Coffee is one of the most popular beverages in the world, and a new study suggests the more we drink it, the better. A high intake of coffee seems to slash the risk of premature death, according to researchers.

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Coffee prevents the risk of dying prematurely, particularly among elderly people, suggests new research.

A significant body of research has pointed to the health benefits of coffee. Some studies have suggested its properties may stave off diabetes, Parkinson's disease, Alzheimer's disease, and even some forms of cancer.

Now, a new study - presented at the European Society of Cardiology (ESC) Congress in Barcelona, Spain - adds to the list of coffee's potential health benefits.

The first author of the study is Dr. Adela Navarro, a cardiologist at Hospital de Navarra in Pamplona, Spain. She explains the motivation for the research, saying, "Previous studies have suggested that drinking coffee might be inversely associated with all-cause mortality, but this has not been investigated in a Mediterranean country."

Studying coffee and death risk

Dr. Navarro and colleagues examined data from the Seguimiento Universidad de Navarra (SUN) Project, a large, long-term prospective cohort study that started in 1999 out of the need to provide evidence for the preventive benefits of the Mediterranean Diet.

The SUN project recruited university graduates and followed them up with diet and lifestyle questionnaires every 2 years over a 10-year period.

The study carried out by Dr. Navarro and her team examined 19,896 participants from the SUN cohort who were 37.7 years old, on average, at the time of enrollment. At baseline, the participants were asked to fill in a semi-quantitative food-frequency questionnaire - a standard statistical tool used to assess how often certain food items are consumed and in what proportion.

In addition to their coffee intake, the participants were asked about other lifestyle factors, such as physical activity and tobacco consumption. The researchers also gathered information on the sociodemographic makeup of the participants, data on their blood samples, anthropometric measurements - such as height and body mass index (BMI) - and use of previous medication.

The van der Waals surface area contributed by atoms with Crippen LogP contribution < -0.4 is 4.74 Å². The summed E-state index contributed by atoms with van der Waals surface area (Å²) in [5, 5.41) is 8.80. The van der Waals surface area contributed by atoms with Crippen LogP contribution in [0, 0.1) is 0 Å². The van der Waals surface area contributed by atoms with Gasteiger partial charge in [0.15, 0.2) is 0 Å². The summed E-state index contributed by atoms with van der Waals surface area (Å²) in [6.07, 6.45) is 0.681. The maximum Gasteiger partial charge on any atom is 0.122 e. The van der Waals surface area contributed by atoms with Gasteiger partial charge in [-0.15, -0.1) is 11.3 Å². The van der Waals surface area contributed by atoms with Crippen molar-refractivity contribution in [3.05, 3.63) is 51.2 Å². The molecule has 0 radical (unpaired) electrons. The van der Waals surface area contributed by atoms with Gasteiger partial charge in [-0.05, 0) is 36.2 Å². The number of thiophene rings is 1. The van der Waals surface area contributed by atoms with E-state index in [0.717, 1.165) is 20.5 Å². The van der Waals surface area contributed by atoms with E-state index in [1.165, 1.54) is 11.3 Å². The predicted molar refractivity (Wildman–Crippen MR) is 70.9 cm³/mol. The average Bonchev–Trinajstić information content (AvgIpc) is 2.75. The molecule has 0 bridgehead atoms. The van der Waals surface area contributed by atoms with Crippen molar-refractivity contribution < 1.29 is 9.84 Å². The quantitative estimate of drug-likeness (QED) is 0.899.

The researchers obtained mortality data from the National Death Index and postal authorities, as well as from the families themselves. During the 10-year follow-up period, 335 participants died.

Four cups of coffee cuts risk by 65 percent

The team used Cox regression models to adjust for potential confounding factors - such as age, sex, or adherence to the Mediterranean diet - and zoom in on the link between coffee consumption and death risk.

The study found that participants who had at least four cups of coffee every day had a 65 percent lower risk of dying from all causes, compared with those who said they never or "almost never" drank coffee.

Moreover, for every two additional cups of coffee consumed every day, the risk of premature death decreased by 25 percent.

Dr. Navarro and colleagues also found that for adults aged 45 and above, coffee seemed to have an even more positive impact, as the two additional daily cups of coffee decreased mortality risk by 30 percent in this age group.

The lead author summarizes the findings, saying:

"In the SUN project, we found an inverse association between drinking coffee and the risk of all-cause mortality, particularly in people aged 45 years and above. This may be due to a stronger protective association among older participants."

Dr. Adela Navarro

"Our findings suggest that drinking four cups of coffee each day can be part of a healthy diet in healthy people," Dr. Navarro adds.